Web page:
Be in the right spot, at the right time, with the right stuff: My job during the race was to have a power gel and some special electrolyte-enhanced drink ready to hand off when Jo reached 20k, 30k, and 40k. Luckily, this spot was basically the same place each time because the course had loops in it, but I did have to remember which side of the road to be on and to pay attention to what time it was so I could be ready when he came running by. As I waited to hand off a chocolate power gel with a shot of caffeine in it, I suddenly wondered if it was allowed for spectators to give runners stuff. But apparently, unlike eventers, runners can get assistance from their “grooms” without getting eliminated. I guess people who use illegal substances in running don’t do it in the middle of the race.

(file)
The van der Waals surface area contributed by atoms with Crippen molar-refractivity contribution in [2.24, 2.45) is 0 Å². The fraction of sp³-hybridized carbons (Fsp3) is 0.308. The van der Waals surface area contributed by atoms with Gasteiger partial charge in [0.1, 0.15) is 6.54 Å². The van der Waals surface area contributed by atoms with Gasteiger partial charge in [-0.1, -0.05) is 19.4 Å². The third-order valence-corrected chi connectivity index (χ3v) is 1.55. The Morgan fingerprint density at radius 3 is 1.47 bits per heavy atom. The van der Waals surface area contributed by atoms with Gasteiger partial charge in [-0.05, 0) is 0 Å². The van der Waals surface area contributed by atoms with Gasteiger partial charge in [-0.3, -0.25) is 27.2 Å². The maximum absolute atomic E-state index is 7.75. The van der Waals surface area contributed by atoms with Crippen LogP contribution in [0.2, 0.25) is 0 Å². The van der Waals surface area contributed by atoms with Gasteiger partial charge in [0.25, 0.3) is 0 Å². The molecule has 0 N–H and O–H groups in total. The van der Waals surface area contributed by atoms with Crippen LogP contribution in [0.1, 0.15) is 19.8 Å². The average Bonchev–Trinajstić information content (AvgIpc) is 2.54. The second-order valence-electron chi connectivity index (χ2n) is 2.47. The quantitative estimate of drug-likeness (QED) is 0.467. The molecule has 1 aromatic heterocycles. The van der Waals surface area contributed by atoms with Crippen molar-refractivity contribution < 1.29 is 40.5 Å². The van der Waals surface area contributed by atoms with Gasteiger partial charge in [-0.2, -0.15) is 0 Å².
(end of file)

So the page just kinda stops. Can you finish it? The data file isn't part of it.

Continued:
Missing the finish
Because I needed to hand off a drink around km 40, there was no way I could get to the end to see Jo come through the finish flags, but I did catch up with him a few minutes later. He, and most of the runners finishing around that time, was totally lame, but with some prodding, he kept walking to cool down. Eventually the legs needed some massaging but he seemed to avoid major cramping and recovered well. I kept thinking we should ice his legs, but seeing as it was raining and cold and nobody else was standing in an ice bucket, I figured it was not the right time to try it out.
Packing up, catching the train
It was much easier to pack up after the marathon and get home. No trailer to load or hay nets to fill. We just jumped on the next train, settled into the restaurant car and got a late lunch on the ride back to Zurich.
By the time we got back to the city and had to run a bit to catch a tram, Jo was already jogging up sound.